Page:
“Human-induced climate change is a consequence of more than a century of net GHG emissions from unsustainable energy use, land-use and land use change, lifestyle and patterns of consumption and production. Without urgent, effective and equitable mitigation actions, climate change increasingly threatens the health and livelihoods of people around the globe, ecosystem health and biodiversity.” Working Group III Sixth Assessment Report of the Intergovernmental Panel on Climate Change, Section D.1.1, April 2022
Clarity and Focus for a Just Transition
The IPCC goal, based upon scientific fact, is to eliminate fossil fuel. The IPCC goal is not to adapt to climate change by changing the way we extract and burn fossil fuel. The IPCC goal does not align with obfuscating terms and practices as they relate to “clean oil”, carbon capture and carbon transfer. We need to eliminate fossil fuel. That is the goal.
Polls have demonstrated that there is no shortage of public desire to address the climate emergency. However, in the absence of a clearly communicated goal, good intentions get misplaced. The need to eliminate fossil fuel becomes confused with personal responsibility for the climate emergency. Yes, it’s good to reuse and recycle. Yes, it’s good to buy an electric vehicle if I can afford to do so. Yes, it’s good to solar panel my house if I actually own a house. But placing responsibility for the climate emergency to personal behavior does not effectively address the goal. We need mandated policy to eliminate fossil fuel.
Sarah Burch, one of the lead authors of the latest IPCC report, clarifies in a recent article that it is “important not to pin responsibility for mitigating climate change on the individual. We can only choose low carbon transport if the infrastructure is available and affordable; we can more easily make our homes energy efficient if incentives and building codes support these changes. The link between collective decision-making, at all levels of governance, and individual behaviour is a powerful one.”
Energy use is not equitable. Eliminating fossil fuel, and the necessary transition to carbon free communities, will have the hardest impact on poorer people. This doesn’t only apply to the operational transition to electric vehicles and carbon free heating and cooling systems. It also requires new ways to address job displacement, retraining, a focus on youth and education, elderly support, and mental and physical health support. Leveling the bar on these inequities will be necessary to build a community mobilization effort that can achieve the goal.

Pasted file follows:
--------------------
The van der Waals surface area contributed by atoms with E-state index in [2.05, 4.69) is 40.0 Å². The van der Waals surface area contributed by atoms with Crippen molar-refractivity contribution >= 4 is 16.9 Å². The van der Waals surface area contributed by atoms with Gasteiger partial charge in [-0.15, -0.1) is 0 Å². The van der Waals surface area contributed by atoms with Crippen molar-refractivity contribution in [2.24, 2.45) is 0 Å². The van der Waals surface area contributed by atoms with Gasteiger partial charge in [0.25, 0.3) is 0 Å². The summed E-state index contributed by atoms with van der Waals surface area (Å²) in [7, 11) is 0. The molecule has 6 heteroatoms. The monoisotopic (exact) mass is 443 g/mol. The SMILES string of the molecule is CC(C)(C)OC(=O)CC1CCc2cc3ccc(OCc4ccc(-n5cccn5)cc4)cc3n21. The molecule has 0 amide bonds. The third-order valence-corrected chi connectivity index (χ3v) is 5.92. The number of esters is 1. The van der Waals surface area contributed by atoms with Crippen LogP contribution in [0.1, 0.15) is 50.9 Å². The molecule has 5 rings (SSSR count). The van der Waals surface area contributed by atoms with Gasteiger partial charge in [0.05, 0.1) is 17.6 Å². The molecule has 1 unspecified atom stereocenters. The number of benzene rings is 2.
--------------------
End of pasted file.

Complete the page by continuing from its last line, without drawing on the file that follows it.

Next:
A manifesto and framework is available to address the inequities associated with the elimination of fossil fuel and necessary transition to carbon free communities. It is called a Just transition. Building public support for a Just Transition is necessary to ensure that a fulsome mobilization effort to address the climate emergency will ensure that no one is left behind. Central to a Just Transition is an embodiment of Indigenous rights in keeping with the United Nations Declaration on the Rights of Indigenous Peoples.
A successful Just Transition requires a mobilization effort of similar scale to the last great war. At that time, the Canadian economy was transformed through the legislated policy direction of no fewer than 23 Crown Corporations. The mobilization effort of WWII showed what Canadians are capable of achieving when an emergency is truly addressed as an emergency - with a demonstrated commitment to a clear goal.
The Challenge of Municipal and School District Leaders